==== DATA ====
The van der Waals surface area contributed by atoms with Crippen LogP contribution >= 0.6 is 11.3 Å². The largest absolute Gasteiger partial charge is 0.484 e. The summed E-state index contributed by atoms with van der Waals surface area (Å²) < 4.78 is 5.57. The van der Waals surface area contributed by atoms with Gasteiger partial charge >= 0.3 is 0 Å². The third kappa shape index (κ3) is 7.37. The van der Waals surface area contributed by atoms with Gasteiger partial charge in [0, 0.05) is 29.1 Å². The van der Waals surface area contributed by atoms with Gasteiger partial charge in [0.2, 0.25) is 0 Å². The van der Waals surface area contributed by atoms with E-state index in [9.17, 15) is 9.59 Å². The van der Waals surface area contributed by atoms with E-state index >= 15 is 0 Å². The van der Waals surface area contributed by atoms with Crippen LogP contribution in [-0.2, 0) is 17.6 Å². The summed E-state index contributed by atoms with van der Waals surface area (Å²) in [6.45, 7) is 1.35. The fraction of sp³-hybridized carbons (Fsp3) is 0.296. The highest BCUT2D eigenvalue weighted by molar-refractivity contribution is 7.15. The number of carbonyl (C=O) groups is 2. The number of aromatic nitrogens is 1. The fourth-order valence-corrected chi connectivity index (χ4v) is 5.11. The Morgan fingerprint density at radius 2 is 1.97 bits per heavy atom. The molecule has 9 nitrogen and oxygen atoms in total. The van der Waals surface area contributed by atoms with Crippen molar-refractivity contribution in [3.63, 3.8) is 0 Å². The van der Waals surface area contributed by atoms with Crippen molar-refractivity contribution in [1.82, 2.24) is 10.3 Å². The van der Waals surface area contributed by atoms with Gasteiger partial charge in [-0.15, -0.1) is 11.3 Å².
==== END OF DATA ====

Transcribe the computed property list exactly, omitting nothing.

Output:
The van der Waals surface area contributed by atoms with Crippen LogP contribution >= 0.6 is 11.3 Å². The largest absolute Gasteiger partial charge is 0.484 e. The summed E-state index contributed by atoms with van der Waals surface area (Å²) < 4.78 is 5.57. The van der Waals surface area contributed by atoms with Gasteiger partial charge >= 0.3 is 0 Å². The third kappa shape index (κ3) is 7.37. The van der Waals surface area contributed by atoms with Gasteiger partial charge in [0, 0.05) is 29.1 Å². The van der Waals surface area contributed by atoms with Gasteiger partial charge in [0.2, 0.25) is 0 Å². The van der Waals surface area contributed by atoms with E-state index in [9.17, 15) is 9.59 Å². The van der Waals surface area contributed by atoms with E-state index >= 15 is 0 Å². The van der Waals surface area contributed by atoms with Crippen LogP contribution in [-0.2, 0) is 17.6 Å². The summed E-state index contributed by atoms with van der Waals surface area (Å²) in [6.45, 7) is 1.35. The fraction of sp³-hybridized carbons (Fsp3) is 0.296. The highest BCUT2D eigenvalue weighted by molar-refractivity contribution is 7.15. The number of carbonyl (C=O) groups is 2. The number of aromatic nitrogens is 1. The fourth-order valence-corrected chi connectivity index (χ4v) is 5.11. The Morgan fingerprint density at radius 2 is 1.97 bits per heavy atom. The molecule has 9 nitrogen and oxygen atoms in total. The van der Waals surface area contributed by atoms with Crippen molar-refractivity contribution in [3.63, 3.8) is 0 Å². The van der Waals surface area contributed by atoms with Crippen molar-refractivity contribution in [1.82, 2.24) is 10.3 Å². The van der Waals surface area contributed by atoms with Gasteiger partial charge in [-0.15, -0.1) is 11.3 Å².